Peripheral neuropathy is perplexing. Chemotherapy, especially chemo drugs in the taxane family, can cause it. Diabetes can cause it. Some people get it for no apparent reason. This condition, characterized by numbness and tingling in the hands and feet, is caused by nerve damage. There is no cure for it that a doctor can give you, but it may go away by itself.
In fact, Danish researchers found that about two-thirds of the more than 1,000 breast cancer patients in their study reported that their peripheral neuropathy pain went away on its own. Unfortunately, about 10% of the patients who didn’t have neuropathy while in treatment developed it one to three years later.
Reading this study was a revelation to me. Over the years that I have struggled with peripheral neuropathy, my doctors have debated whether it was caused by Taxol. I first felt the pain and tingling of neuropathy about a year after finishing my chemo. My original oncologist immediately diagnosed it as chemotherapy-induced peripheral neuropathy (CIPN). Doctors who have worked with me since then haven’t been so sure. They don’t think CIPN would have such a delayed onset after chemo. Maybe my neuropathy is more like the problem my father developed in his eighties, neuropathy for no known reason–idiopathic neuropathy.
The Danish research reassures me that my gut instinct is probably correct. I am likely to be in that 10% of people who develop neuropathy from one to three years after treatment.
What does this mean for patients and doctors?
Know your odds. Most patients on taxanes don’t have problems with neuropathy. Perhaps up to forty percent will. Having diabetes or a family history of neuropathy increases your chances. When women report symptoms during treatment, doctors often can reduce the dosage or timing of the chemo, so it is important to communicate with your doctor about any pain or tingling you feel. Patients can be reassured that most of the time the pain will go away on its own. Patients who need taxanes to get rid of their cancer should know that the odds are that they will not have long-term problems with neuropathy.
Still, for those who do have persistent neuropathy, the problem affects their quality of life. Balancing chemo’s ability to save a life with the possibility of debilitating side effects is tricky.
Try cold treatments. One way to reduce the chances of getting peripheral neuropathy is to use special cold gloves and booties when the chemo is administered. While having cold hands and feet during chemo may not be comfortable, the cold seems to keep the chemo from affecting the extremities.
See a neurologist. Based on my own experience, I am a big believer in seeing a neurologist to treat neuropathy if it does develop. While there is no known cure for it, there are quite a few medications that may help. Each comes with its own risks and benefits, and a neurologist is the doctor who will have the most knowledge about them. Oncologists are trained to save our lives, but most of them don’t have expertise in neuropathy. I think if I had seen a neurologist right away, some of the treatments my neurologist tried might have worked better.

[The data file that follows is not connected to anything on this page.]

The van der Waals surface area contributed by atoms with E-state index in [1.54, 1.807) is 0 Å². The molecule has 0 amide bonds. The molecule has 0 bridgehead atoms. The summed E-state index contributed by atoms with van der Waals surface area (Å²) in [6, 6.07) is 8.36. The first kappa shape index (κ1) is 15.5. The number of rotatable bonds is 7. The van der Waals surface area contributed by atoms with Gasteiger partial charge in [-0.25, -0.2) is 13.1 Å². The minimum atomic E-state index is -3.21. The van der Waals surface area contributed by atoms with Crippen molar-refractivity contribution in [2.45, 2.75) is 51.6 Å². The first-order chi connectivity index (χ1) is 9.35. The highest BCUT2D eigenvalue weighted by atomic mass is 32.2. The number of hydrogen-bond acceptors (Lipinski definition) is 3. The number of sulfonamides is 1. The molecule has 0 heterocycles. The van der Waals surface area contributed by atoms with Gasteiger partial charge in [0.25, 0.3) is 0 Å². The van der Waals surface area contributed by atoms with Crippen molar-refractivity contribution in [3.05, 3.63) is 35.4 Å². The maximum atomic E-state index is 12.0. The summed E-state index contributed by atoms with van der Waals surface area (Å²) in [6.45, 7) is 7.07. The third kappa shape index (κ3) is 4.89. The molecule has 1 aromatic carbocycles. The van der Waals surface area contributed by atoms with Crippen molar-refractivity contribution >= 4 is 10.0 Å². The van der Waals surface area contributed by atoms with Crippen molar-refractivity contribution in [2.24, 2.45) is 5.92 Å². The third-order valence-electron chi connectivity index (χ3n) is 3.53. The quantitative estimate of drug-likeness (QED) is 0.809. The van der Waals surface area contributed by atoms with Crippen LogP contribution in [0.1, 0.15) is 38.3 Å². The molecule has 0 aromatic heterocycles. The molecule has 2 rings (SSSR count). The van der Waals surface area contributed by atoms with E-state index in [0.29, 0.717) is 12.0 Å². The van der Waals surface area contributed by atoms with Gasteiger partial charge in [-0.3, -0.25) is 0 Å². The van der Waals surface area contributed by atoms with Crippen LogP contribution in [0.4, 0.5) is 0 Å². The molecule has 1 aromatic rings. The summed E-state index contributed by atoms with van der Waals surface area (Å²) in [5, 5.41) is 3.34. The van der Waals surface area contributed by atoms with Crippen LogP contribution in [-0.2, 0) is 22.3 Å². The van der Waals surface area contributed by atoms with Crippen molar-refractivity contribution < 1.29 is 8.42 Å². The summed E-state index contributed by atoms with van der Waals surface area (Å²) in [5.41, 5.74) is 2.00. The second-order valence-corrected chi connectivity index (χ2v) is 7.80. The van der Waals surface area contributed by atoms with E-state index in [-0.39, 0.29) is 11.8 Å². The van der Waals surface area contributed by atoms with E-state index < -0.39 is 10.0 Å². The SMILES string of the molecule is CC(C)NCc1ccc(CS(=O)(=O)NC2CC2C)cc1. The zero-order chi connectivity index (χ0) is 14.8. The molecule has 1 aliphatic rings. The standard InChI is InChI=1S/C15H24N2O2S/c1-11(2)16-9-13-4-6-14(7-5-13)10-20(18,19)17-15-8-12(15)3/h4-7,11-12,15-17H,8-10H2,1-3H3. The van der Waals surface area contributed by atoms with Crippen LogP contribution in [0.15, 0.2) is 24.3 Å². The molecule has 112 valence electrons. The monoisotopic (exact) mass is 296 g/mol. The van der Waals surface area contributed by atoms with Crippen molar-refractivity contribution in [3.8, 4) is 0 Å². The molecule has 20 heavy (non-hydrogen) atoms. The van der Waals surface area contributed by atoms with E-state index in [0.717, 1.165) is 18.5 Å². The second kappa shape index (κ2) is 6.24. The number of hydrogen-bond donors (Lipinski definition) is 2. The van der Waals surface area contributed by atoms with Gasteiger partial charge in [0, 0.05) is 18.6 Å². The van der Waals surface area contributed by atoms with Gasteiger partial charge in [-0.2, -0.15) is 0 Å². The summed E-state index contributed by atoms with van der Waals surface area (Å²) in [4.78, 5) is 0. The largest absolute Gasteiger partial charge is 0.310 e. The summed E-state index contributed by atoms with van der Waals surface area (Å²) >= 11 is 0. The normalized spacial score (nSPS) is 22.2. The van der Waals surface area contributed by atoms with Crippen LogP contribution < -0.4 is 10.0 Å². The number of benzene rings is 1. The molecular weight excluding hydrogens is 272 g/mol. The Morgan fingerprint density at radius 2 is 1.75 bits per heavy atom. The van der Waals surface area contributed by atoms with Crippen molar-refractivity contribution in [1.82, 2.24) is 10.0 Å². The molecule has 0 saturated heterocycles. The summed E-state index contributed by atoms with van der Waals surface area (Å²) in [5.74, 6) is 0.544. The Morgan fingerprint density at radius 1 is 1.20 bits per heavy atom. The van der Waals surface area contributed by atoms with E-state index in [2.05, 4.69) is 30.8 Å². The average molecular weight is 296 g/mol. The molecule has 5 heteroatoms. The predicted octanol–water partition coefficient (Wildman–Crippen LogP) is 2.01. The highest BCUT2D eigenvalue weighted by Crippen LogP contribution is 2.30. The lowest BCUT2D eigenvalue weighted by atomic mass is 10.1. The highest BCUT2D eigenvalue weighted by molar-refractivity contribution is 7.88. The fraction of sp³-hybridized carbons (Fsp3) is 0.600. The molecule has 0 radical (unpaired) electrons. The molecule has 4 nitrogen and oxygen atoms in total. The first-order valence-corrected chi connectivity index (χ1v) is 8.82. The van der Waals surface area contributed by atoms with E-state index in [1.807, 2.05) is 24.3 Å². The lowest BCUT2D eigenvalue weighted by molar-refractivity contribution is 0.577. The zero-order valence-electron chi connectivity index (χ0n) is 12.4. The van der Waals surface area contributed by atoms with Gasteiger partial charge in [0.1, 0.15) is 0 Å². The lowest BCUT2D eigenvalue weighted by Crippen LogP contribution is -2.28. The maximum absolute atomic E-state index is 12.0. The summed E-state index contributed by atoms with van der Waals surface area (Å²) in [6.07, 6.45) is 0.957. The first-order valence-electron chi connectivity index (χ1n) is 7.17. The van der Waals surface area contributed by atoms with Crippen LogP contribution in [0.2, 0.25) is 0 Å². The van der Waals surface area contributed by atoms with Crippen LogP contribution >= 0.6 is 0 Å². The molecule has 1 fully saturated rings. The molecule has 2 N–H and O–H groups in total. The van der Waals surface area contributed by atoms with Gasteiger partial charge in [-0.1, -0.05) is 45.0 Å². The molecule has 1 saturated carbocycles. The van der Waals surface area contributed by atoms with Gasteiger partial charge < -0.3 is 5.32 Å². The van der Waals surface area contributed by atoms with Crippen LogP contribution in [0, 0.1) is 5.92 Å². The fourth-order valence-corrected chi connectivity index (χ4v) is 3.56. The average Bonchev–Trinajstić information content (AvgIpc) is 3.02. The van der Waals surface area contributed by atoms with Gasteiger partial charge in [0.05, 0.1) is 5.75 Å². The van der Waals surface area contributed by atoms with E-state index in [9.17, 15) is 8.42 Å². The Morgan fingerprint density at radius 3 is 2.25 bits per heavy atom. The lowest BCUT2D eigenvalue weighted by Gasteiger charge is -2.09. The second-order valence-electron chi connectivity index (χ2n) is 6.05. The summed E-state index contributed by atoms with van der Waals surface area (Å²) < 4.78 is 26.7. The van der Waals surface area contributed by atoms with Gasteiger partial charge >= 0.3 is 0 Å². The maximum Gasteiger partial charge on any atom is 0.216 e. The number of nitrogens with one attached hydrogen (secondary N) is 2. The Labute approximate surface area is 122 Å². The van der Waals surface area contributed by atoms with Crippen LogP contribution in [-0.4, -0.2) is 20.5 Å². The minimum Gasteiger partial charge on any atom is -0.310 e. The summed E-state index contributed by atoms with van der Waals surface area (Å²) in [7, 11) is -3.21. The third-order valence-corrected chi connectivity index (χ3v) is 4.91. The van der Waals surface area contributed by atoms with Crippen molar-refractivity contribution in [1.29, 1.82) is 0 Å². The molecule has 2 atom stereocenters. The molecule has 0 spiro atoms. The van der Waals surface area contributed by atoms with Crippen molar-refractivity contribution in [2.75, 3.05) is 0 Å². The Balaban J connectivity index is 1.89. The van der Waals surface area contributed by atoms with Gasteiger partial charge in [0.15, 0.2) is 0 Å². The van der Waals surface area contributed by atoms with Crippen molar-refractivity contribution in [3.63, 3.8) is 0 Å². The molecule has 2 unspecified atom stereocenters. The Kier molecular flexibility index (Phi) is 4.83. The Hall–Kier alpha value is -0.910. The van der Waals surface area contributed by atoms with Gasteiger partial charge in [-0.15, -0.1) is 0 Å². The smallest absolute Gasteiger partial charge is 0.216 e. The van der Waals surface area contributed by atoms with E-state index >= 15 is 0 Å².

Don’t give up if the first treatment doesn’t work. There are quite a few approaches these days to treating neuropathy. If one isn’t effective, keep working with your doctor.
Consider complementary medicine approaches. Acupuncture, massage, or meditation may help you. Check with your doctor to make sure the method you are considering will not interfere with your treatment or cause other problems. For example, acupuncture may not be appropriate if you have lymphedema. I have learned to tune out most of the tingling and pain by staying busy and focusing on other things.
Keep the situation in perspective. If I had known 16 years ago how much trouble peripheral neuropathy would cause me, would I still have taken Taxol? Absolutely Taxol was a new drug for Stage III breast cancer patients then. The studies available clearly showed significantly better survival rates for women with my type of breast cancer. It offered me the best chance for living long enough to be able to have long-term side effects to complain about. But I do wish someone had told me about those gloves!
Johnson, P. Peripheral Neuropathy: New Findings that may help you. HealthCentral. June 30, 2014. Accessed from http://www.healthcentral.com/breast-cancer/c/9692/161586/peripheral-neuropathy Sept. 2, 2014.
Johnson, P. Taxol Toes: Coping with Peripheral Neuropathy. HealthCentral. March 9, 2009. Accessed from http://www.healthcentral.com/breast-cancer/c/9692/61149/neuropathy Sept. 2, 2014.
Susman, E. Peripheral Neuropathy Due to Taxanes for Breast Cancer Found to Usually Resolve. Oncology Times. August 10, 2014. Accessed from http://journals.lww.com/oncology-times/Fulltext/2014/08100/Peripheral_Neuropathy_Due_to_Taxanes_for_Breast.1.aspxfb_action_ids=10152669080159048&fb_action_types=og.likes Sept. 2, 2014.
Phyllis Johnson is an inflammatory breast cancer (IBC) survivor diagnosed in 1998. She has written about cancer for HealthCentral since 2007. She serves on the Board of Directors for the Inflammatory Breast Cancer Research Foundation, the oldest 501(3)© organization focused on research for IBC. She is a list monitor for an online support group at www.ibcsupport.org. Phyllis attends conferences such as the National Breast Cancer Coalition’s Project LEAD® Institute. She tweets at @mrsphjohnson.